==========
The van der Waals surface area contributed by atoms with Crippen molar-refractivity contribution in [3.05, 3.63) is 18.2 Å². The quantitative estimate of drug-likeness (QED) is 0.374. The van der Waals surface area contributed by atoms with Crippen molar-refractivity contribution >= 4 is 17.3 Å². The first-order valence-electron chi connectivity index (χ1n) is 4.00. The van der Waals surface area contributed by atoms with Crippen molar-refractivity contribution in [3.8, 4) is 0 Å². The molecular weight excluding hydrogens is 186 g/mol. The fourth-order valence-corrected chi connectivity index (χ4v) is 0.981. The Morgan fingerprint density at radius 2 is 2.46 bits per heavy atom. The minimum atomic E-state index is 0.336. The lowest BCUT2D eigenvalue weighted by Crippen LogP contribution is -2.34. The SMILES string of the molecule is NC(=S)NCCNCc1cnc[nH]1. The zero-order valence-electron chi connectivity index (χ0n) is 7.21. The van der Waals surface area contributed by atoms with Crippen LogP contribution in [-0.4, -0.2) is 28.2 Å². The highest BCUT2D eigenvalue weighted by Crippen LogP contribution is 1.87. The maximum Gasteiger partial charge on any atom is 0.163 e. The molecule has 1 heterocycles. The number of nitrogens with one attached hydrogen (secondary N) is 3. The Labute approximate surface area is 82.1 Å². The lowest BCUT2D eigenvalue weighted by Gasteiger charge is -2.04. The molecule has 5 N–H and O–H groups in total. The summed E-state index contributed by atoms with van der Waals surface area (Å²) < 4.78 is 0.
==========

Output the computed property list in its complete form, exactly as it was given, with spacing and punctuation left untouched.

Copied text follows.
The van der Waals surface area contributed by atoms with Crippen molar-refractivity contribution in [3.05, 3.63) is 18.2 Å². The quantitative estimate of drug-likeness (QED) is 0.374. The van der Waals surface area contributed by atoms with Crippen molar-refractivity contribution >= 4 is 17.3 Å². The first-order valence-electron chi connectivity index (χ1n) is 4.00. The van der Waals surface area contributed by atoms with Crippen molar-refractivity contribution in [3.8, 4) is 0 Å². The molecular weight excluding hydrogens is 186 g/mol. The fourth-order valence-corrected chi connectivity index (χ4v) is 0.981. The Morgan fingerprint density at radius 2 is 2.46 bits per heavy atom. The minimum atomic E-state index is 0.336. The lowest BCUT2D eigenvalue weighted by Crippen LogP contribution is -2.34. The SMILES string of the molecule is NC(=S)NCCNCc1cnc[nH]1. The zero-order valence-electron chi connectivity index (χ0n) is 7.21. The van der Waals surface area contributed by atoms with Crippen LogP contribution in [-0.4, -0.2) is 28.2 Å². The highest BCUT2D eigenvalue weighted by Crippen LogP contribution is 1.87. The maximum Gasteiger partial charge on any atom is 0.163 e. The molecule has 1 heterocycles. The number of nitrogens with one attached hydrogen (secondary N) is 3. The Labute approximate surface area is 82.1 Å². The lowest BCUT2D eigenvalue weighted by Gasteiger charge is -2.04. The molecule has 5 N–H and O–H groups in total. The summed E-state index contributed by atoms with van der Waals surface area (Å²) < 4.78 is 0.